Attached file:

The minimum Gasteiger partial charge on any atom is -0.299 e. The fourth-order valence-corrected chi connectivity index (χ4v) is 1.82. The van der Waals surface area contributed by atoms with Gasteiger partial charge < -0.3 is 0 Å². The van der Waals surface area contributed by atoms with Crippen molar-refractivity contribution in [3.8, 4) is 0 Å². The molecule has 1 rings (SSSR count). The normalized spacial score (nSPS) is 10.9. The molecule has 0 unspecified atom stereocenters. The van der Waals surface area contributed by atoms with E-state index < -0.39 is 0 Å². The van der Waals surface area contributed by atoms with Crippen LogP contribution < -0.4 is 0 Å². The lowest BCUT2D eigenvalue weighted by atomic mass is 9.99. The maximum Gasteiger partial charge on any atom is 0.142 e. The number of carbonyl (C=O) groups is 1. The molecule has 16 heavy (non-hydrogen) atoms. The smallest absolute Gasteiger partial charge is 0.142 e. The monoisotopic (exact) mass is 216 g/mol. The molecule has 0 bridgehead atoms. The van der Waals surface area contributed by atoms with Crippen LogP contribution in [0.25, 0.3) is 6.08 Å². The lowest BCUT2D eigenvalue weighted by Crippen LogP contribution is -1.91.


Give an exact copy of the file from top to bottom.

The minimum Gasteiger partial charge on any atom is -0.299 e. The fourth-order valence-corrected chi connectivity index (χ4v) is 1.82. The van der Waals surface area contributed by atoms with Gasteiger partial charge < -0.3 is 0 Å². The van der Waals surface area contributed by atoms with Crippen molar-refractivity contribution in [3.8, 4) is 0 Å². The molecule has 1 rings (SSSR count). The normalized spacial score (nSPS) is 10.9. The molecule has 0 unspecified atom stereocenters. The van der Waals surface area contributed by atoms with E-state index < -0.39 is 0 Å². The van der Waals surface area contributed by atoms with Crippen LogP contribution < -0.4 is 0 Å². The lowest BCUT2D eigenvalue weighted by atomic mass is 9.99. The maximum Gasteiger partial charge on any atom is 0.142 e. The number of carbonyl (C=O) groups is 1. The molecule has 16 heavy (non-hydrogen) atoms. The smallest absolute Gasteiger partial charge is 0.142 e. The monoisotopic (exact) mass is 216 g/mol. The molecule has 0 bridgehead atoms. The van der Waals surface area contributed by atoms with Crippen LogP contribution in [0.25, 0.3) is 6.08 Å². The lowest BCUT2D eigenvalue weighted by Crippen LogP contribution is -1.91.